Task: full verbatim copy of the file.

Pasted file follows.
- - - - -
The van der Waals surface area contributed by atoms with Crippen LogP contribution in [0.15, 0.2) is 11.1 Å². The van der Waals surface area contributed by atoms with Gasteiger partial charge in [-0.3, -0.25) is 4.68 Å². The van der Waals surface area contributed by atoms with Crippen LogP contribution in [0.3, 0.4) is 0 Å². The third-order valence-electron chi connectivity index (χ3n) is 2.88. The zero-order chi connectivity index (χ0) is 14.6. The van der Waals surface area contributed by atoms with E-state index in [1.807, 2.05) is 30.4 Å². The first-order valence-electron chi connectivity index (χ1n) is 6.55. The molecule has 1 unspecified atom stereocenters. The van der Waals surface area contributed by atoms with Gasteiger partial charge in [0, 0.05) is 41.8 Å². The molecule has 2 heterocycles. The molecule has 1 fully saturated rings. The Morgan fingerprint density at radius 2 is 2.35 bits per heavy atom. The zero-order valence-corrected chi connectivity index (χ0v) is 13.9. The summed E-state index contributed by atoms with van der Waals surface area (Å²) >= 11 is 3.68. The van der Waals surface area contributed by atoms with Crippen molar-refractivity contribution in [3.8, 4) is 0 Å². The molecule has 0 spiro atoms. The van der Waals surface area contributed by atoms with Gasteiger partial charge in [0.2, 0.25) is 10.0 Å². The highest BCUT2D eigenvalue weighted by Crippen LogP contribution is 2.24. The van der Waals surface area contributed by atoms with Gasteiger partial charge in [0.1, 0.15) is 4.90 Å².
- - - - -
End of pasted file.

The van der Waals surface area contributed by atoms with Crippen LogP contribution in [0.15, 0.2) is 11.1 Å². The van der Waals surface area contributed by atoms with Gasteiger partial charge in [-0.3, -0.25) is 4.68 Å². The van der Waals surface area contributed by atoms with Crippen LogP contribution in [0.3, 0.4) is 0 Å². The third-order valence-electron chi connectivity index (χ3n) is 2.88. The zero-order chi connectivity index (χ0) is 14.6. The van der Waals surface area contributed by atoms with E-state index in [1.807, 2.05) is 30.4 Å². The first-order valence-electron chi connectivity index (χ1n) is 6.55. The molecule has 1 unspecified atom stereocenters. The van der Waals surface area contributed by atoms with Gasteiger partial charge in [0, 0.05) is 41.8 Å². The molecule has 2 heterocycles. The molecule has 1 fully saturated rings. The Morgan fingerprint density at radius 2 is 2.35 bits per heavy atom. The zero-order valence-corrected chi connectivity index (χ0v) is 13.9. The summed E-state index contributed by atoms with van der Waals surface area (Å²) >= 11 is 3.68. The van der Waals surface area contributed by atoms with Crippen molar-refractivity contribution in [3.8, 4) is 0 Å². The molecule has 0 spiro atoms. The van der Waals surface area contributed by atoms with Gasteiger partial charge in [0.2, 0.25) is 10.0 Å². The highest BCUT2D eigenvalue weighted by Crippen LogP contribution is 2.24. The van der Waals surface area contributed by atoms with Gasteiger partial charge in [0.1, 0.15) is 4.90 Å².